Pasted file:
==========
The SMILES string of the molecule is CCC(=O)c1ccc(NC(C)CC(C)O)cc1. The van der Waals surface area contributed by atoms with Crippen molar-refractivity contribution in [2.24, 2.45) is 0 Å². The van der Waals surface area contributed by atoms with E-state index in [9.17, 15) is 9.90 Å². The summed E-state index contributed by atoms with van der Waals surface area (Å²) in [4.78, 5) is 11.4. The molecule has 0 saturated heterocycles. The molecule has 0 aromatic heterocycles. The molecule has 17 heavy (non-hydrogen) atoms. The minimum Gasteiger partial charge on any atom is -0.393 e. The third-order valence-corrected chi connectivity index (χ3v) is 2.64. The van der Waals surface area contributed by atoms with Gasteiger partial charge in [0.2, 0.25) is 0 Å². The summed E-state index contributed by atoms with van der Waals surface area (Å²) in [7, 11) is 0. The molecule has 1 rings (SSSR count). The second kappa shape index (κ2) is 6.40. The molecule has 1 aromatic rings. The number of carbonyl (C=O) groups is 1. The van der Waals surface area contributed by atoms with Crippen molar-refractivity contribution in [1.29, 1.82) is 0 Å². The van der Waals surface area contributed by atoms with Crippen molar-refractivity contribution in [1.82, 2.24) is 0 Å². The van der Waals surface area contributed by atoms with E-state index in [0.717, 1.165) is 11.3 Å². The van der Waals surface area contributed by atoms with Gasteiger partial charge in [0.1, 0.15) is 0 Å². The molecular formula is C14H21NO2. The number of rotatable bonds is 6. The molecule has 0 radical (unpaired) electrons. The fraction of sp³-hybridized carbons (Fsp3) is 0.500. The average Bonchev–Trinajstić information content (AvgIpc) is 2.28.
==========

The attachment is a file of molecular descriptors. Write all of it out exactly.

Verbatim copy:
The SMILES string of the molecule is CCC(=O)c1ccc(NC(C)CC(C)O)cc1. The van der Waals surface area contributed by atoms with Crippen molar-refractivity contribution in [2.24, 2.45) is 0 Å². The van der Waals surface area contributed by atoms with E-state index in [9.17, 15) is 9.90 Å². The summed E-state index contributed by atoms with van der Waals surface area (Å²) in [4.78, 5) is 11.4. The molecule has 0 saturated heterocycles. The molecule has 0 aromatic heterocycles. The molecule has 17 heavy (non-hydrogen) atoms. The minimum Gasteiger partial charge on any atom is -0.393 e. The third-order valence-corrected chi connectivity index (χ3v) is 2.64. The van der Waals surface area contributed by atoms with Gasteiger partial charge in [0.2, 0.25) is 0 Å². The summed E-state index contributed by atoms with van der Waals surface area (Å²) in [7, 11) is 0. The molecule has 1 rings (SSSR count). The second kappa shape index (κ2) is 6.40. The molecule has 1 aromatic rings. The number of carbonyl (C=O) groups is 1. The van der Waals surface area contributed by atoms with Crippen molar-refractivity contribution in [1.29, 1.82) is 0 Å². The van der Waals surface area contributed by atoms with Crippen molar-refractivity contribution in [1.82, 2.24) is 0 Å². The van der Waals surface area contributed by atoms with E-state index in [0.717, 1.165) is 11.3 Å². The van der Waals surface area contributed by atoms with Gasteiger partial charge in [0.1, 0.15) is 0 Å². The molecular formula is C14H21NO2. The number of rotatable bonds is 6. The molecule has 0 radical (unpaired) electrons. The fraction of sp³-hybridized carbons (Fsp3) is 0.500. The average Bonchev–Trinajstić information content (AvgIpc) is 2.28.